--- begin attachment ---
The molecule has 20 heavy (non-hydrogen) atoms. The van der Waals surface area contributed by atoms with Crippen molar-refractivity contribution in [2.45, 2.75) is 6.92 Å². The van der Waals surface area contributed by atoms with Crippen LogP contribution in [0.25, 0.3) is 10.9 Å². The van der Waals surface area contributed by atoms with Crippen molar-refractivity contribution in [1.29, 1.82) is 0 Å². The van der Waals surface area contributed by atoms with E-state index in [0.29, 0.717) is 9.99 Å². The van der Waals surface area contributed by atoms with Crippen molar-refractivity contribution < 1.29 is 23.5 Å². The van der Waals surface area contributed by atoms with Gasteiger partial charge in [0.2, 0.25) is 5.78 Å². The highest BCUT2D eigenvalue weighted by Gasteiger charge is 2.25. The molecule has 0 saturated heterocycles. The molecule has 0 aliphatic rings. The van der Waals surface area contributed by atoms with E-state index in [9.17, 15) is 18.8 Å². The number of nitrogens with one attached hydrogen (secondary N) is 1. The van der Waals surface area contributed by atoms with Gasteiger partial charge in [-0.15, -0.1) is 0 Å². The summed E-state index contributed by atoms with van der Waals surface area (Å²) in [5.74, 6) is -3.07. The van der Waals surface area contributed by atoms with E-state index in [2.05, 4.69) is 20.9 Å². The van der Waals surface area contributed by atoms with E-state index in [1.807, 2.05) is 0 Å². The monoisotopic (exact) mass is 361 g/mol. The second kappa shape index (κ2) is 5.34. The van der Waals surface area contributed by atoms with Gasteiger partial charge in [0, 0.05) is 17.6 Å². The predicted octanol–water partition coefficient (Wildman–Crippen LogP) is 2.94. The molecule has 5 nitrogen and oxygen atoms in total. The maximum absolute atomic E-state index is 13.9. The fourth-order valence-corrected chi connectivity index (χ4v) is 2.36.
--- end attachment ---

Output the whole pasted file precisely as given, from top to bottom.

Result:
The molecule has 20 heavy (non-hydrogen) atoms. The van der Waals surface area contributed by atoms with Crippen molar-refractivity contribution in [2.45, 2.75) is 6.92 Å². The van der Waals surface area contributed by atoms with Crippen LogP contribution in [0.25, 0.3) is 10.9 Å². The van der Waals surface area contributed by atoms with Crippen molar-refractivity contribution in [1.29, 1.82) is 0 Å². The van der Waals surface area contributed by atoms with E-state index in [0.29, 0.717) is 9.99 Å². The van der Waals surface area contributed by atoms with Crippen molar-refractivity contribution < 1.29 is 23.5 Å². The van der Waals surface area contributed by atoms with Gasteiger partial charge in [0.2, 0.25) is 5.78 Å². The highest BCUT2D eigenvalue weighted by Gasteiger charge is 2.25. The molecule has 0 saturated heterocycles. The molecule has 0 aliphatic rings. The van der Waals surface area contributed by atoms with E-state index in [9.17, 15) is 18.8 Å². The number of nitrogens with one attached hydrogen (secondary N) is 1. The van der Waals surface area contributed by atoms with Gasteiger partial charge in [-0.15, -0.1) is 0 Å². The summed E-state index contributed by atoms with van der Waals surface area (Å²) in [5.74, 6) is -3.07. The van der Waals surface area contributed by atoms with E-state index in [2.05, 4.69) is 20.9 Å². The van der Waals surface area contributed by atoms with E-state index in [1.807, 2.05) is 0 Å². The monoisotopic (exact) mass is 361 g/mol. The second kappa shape index (κ2) is 5.34. The van der Waals surface area contributed by atoms with Gasteiger partial charge in [0, 0.05) is 17.6 Å². The predicted octanol–water partition coefficient (Wildman–Crippen LogP) is 2.94. The molecule has 5 nitrogen and oxygen atoms in total. The maximum absolute atomic E-state index is 13.9. The fourth-order valence-corrected chi connectivity index (χ4v) is 2.36.